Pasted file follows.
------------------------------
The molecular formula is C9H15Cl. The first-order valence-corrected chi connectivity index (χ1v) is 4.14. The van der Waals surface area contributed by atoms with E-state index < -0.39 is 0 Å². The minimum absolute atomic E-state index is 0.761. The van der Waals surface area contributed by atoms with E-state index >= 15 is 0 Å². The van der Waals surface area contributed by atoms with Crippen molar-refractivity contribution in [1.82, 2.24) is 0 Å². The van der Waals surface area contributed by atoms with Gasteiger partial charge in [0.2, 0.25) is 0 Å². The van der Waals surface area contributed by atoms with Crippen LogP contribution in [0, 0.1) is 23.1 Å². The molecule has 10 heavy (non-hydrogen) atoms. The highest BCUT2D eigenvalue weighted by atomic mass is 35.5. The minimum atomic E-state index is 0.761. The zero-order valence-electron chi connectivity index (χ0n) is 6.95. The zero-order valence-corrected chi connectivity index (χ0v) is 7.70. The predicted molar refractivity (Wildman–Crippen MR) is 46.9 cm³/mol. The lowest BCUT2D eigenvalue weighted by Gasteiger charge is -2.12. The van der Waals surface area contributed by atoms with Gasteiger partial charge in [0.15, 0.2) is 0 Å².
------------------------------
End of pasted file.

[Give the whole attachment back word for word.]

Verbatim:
The molecular formula is C9H15Cl. The first-order valence-corrected chi connectivity index (χ1v) is 4.14. The van der Waals surface area contributed by atoms with E-state index < -0.39 is 0 Å². The minimum absolute atomic E-state index is 0.761. The van der Waals surface area contributed by atoms with E-state index >= 15 is 0 Å². The van der Waals surface area contributed by atoms with Crippen molar-refractivity contribution in [1.82, 2.24) is 0 Å². The van der Waals surface area contributed by atoms with Gasteiger partial charge in [0.2, 0.25) is 0 Å². The van der Waals surface area contributed by atoms with Crippen LogP contribution in [0, 0.1) is 23.1 Å². The molecule has 10 heavy (non-hydrogen) atoms. The highest BCUT2D eigenvalue weighted by atomic mass is 35.5. The minimum atomic E-state index is 0.761. The zero-order valence-electron chi connectivity index (χ0n) is 6.95. The zero-order valence-corrected chi connectivity index (χ0v) is 7.70. The predicted molar refractivity (Wildman–Crippen MR) is 46.9 cm³/mol. The lowest BCUT2D eigenvalue weighted by Gasteiger charge is -2.12. The van der Waals surface area contributed by atoms with Gasteiger partial charge in [0.15, 0.2) is 0 Å².